Biloxi Blues [50 New-Old Movies for the 51st Year #27]

Mid-last year, I turned 50 years old!  And to add to all the real life goals and challenges that that brings, I’ve created at least one as it relates to movies and this blog–watch a film I’ve never seen before which came out in each year of my life (thus the “Old-New” terminology), and then write a bit about it.  This is Post #27–which puts me over halfway there. However, we are well over halfway through my 51st year, so I’ve got to step it up a bit.  Spoilers ahead.  

Biloxi Blues

Directed by Mike Nichols

Release Date:  March 25, 1988
My age then:  17 years old

What it is about:  Young New Yorker Eugene Jerome is drafted into the army toward the end of World War II, and is sent to Biloxi, Mississippi for basic training. There he must cope with the challenges of being in the army, including prejudices and tensions amongst his fellow recruits and especially the difficulties presented by his sometimes harsh drill sergeant, Sgt. Toomey.

Starring Matthew Broderick as Eugene Jerome. Also starring Christopher Walken as Sgt. Toomey. Featuring Corey Parker, Markus Flanagan, Matt Mulhern, and Casey Siemaszko as Eugene’s fellow recruits. Penelope Ann Miller plays the local girl that Eugene falls in love with, and Park Overall is a prostitute that Eugene loses his virginity to.

My impressions of this movie before I watched it:  Well, I knew that it had Matthew Broderick in it, and tat it was written by Neil Simon. So I guess I expected it to be pretty funny. I think I thought it had something to do with life at college.

Reality: Well, I was completely wrong about the university thing. These guys are in the army!

But the movie is pretty funny, in a sort of bittersweet type of way. The “plot” of the movie is really just that Eugene and his colleagues all arrive in Mississippi for basic training together, and it doesn’t go easily, and that’s kind of it. Eugene himself has no real interest in serving in the military, and all the others have his fellow class of recruits have got their own general personality problems. They tend to blur together a bit…maybe the most distinct amongst them is Epstein. Like Eugene, he is a Jew and so faces some prejudice from other soldiers, but he is also intentionally withdrawn and purposely isolates himself from the others, refusing to bond with them, and is frequently argumentative with everyone. Corey Parker does a fine job with the character, helping him stand distinctly in a small sea of otherwise similar (though still well-played) guys.

The script has some clever dialogue and any number of of insightful observations into people’s behavior or about the military, but the movie is not highly memorable. I’ve always found Matthew Broderick to a likable but unremarkable actor–not the kind of artist who creates a character who are lasting and memorable in and of themselves. And for most of the movie, that’s actually who Eugene is–a decent guy who does not make a huge impression. Indeed, even Epstein understands better than he what it is to believe in something, and the value of taking a stand. “You’re a witness,” he tells him. “You’re always standing around watching what’s happening, scribbling in your book what other people do. You have to get in the middle of it. You have to take sides. Make a contribution to the fight. Any fight. The one you believe in.”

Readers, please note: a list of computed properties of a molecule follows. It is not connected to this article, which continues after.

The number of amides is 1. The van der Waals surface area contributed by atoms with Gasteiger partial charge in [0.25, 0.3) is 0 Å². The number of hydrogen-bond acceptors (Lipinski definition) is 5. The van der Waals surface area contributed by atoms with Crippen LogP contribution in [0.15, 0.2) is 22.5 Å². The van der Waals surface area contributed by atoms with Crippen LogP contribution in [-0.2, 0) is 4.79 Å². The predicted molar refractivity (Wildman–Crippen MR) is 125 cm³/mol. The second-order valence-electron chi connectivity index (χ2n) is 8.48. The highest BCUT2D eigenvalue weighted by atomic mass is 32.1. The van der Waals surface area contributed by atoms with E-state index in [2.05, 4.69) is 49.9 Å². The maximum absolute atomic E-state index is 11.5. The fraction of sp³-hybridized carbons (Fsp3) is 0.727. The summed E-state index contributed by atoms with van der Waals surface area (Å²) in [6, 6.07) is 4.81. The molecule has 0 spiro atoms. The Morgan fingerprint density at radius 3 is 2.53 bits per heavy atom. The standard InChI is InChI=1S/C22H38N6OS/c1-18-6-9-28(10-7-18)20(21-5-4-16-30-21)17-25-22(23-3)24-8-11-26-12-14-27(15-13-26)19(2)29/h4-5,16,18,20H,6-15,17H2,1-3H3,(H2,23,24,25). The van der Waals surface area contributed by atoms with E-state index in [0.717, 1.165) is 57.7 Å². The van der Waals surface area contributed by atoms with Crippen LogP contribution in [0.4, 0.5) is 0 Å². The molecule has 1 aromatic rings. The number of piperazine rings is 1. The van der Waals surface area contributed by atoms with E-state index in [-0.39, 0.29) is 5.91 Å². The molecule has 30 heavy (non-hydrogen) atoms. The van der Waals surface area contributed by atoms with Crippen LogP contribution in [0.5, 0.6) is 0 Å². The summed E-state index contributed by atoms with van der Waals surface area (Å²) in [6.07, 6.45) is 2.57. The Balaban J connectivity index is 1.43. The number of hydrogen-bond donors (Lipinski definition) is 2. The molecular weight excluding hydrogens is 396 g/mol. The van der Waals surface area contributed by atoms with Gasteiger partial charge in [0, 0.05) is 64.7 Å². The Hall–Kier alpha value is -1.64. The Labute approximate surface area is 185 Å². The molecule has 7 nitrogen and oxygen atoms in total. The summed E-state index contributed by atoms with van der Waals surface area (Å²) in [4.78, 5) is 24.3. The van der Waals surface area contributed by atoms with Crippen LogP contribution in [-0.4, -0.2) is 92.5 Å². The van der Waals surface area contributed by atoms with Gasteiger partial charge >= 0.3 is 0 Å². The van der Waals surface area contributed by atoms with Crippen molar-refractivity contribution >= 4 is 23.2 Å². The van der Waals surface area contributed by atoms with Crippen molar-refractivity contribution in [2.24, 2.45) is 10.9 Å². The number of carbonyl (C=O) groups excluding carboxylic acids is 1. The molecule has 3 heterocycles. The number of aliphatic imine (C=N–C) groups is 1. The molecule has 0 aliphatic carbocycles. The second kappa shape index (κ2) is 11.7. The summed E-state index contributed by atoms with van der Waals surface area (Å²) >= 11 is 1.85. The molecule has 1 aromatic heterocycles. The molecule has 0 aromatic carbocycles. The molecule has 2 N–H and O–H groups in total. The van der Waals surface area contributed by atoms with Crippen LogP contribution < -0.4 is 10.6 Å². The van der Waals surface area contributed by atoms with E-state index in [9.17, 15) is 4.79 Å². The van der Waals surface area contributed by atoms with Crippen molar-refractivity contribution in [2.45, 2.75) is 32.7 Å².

The real standout of the movie, though, is Christopher Walken as Eugene’s drill sergeant–Platoon Sergeant Merwin J. Toomey. Walken’s performance brings out depths that you don’t really see in the movie otherwise. It’d have been tempting to take any “unhinged drill sergeant” character and just turn him into raging lunatic, but Walken does so much more with the character. He makes Toomey an uncomfortable mixture of restrained politeness and broken insanity, which makes him a far scarier character than he’d have been otherwise. Walken steals the screen every time he is on; he’s by far the most memorable part of the story.

Fittingly, the climax of the film comes when Toomey finds out he is being transferred away, and almost loses it completely. It’s the one moment of the story where we are really holding our breath about what is going to happen next. It’s both sweet and surprising when we see the grace and even appreciation that Eugene is able to express for Toomey as the film is drawing to a close.

So…when you get down to it, what did I think? Biloxi Blues is not a bad movie, by any means, and there were definitely parts where I was strongly engaged or where I laughed. But it’s also a bit forgettable–it’s just not quite funny enough, or dramatic enough, or deep enough, to make it one of the greats.

See here for the Master List.

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